The joint effort, aimed at furthering the adoption of digital imaging among consumers, aims to simplify the process of creating high-quality digital images on glossy photo-quality paper.
"There is a building effort to bring more mobile communications to digital photography," said Carl Holec, a digital imaging analyst at ARS, citing recent efforts from Casio with its Windows CE handheld devices.
Bypassing the time-consuming process of transferring compressed images from camera to PC and then photo printer, the new service allows users to connect digital cameras directly to the Internet through a Windows CE-based application and order prints, the companies said.
"Our objective is to improve the accessibility of high-quality prints for digital camera customers," Gene Wang, chief executive of Photo Access, said in a statement. "Consumers will be able to order traditional prints from photofinishers from a Photo Access-enabled camera by connecting directly to a phone line."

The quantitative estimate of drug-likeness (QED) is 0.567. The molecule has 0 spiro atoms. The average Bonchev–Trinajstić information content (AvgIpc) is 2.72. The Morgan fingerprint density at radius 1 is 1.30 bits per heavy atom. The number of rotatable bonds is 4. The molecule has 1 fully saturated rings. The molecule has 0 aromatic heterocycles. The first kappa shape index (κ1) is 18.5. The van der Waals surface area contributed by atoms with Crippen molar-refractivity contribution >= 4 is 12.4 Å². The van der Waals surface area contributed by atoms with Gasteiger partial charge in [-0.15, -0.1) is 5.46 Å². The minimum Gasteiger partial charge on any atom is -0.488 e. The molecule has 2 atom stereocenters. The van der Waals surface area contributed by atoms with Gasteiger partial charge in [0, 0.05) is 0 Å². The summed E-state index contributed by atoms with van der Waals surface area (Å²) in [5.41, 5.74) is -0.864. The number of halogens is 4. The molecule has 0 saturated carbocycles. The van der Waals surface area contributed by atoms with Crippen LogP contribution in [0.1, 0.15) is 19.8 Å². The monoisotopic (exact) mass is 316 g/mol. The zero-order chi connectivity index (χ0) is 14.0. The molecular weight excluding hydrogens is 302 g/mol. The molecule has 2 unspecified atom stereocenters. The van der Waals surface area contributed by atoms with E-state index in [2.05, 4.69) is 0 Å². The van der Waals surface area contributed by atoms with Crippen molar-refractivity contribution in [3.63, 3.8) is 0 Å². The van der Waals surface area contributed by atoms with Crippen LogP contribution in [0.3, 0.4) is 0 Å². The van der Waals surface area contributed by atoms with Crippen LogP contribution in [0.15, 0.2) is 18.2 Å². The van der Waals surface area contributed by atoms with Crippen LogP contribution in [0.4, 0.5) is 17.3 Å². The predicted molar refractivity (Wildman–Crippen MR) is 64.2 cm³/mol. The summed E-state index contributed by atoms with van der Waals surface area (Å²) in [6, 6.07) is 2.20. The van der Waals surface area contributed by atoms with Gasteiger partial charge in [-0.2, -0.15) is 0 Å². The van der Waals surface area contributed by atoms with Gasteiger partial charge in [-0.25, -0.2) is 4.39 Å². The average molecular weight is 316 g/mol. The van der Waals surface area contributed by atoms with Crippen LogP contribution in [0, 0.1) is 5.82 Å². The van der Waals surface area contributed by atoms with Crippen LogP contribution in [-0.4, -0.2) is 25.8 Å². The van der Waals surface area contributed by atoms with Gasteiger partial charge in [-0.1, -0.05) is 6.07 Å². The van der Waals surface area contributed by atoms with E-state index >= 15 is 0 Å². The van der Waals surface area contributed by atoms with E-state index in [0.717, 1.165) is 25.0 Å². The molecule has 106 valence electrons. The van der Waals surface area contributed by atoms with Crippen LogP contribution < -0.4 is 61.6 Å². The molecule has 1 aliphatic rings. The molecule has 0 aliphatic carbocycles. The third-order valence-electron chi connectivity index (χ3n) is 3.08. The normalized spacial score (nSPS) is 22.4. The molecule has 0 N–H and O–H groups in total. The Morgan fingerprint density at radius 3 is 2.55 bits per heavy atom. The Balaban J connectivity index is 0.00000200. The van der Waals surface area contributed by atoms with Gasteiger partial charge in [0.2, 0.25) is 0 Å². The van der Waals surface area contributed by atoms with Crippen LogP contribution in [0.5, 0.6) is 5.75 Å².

Services that offer easy access to hard copies of digital images will become popular as the cameras continue to improve in quality, analysts say. Previously, digital images were only used on Web sites because their quality was not sufficient to transfer them to traditional photographic paper.
"As camera resolutions start to get a lot better, customers are going to want ways to get the prints made," analyst Holec said. "Until recently, cameras didn't have strong enough resolutions and getting prints wasn't considered a primary application. Now that the cameras are getting to the point where you could use a digital camera instead of a traditional camera, users will want the ability to get good quality prints."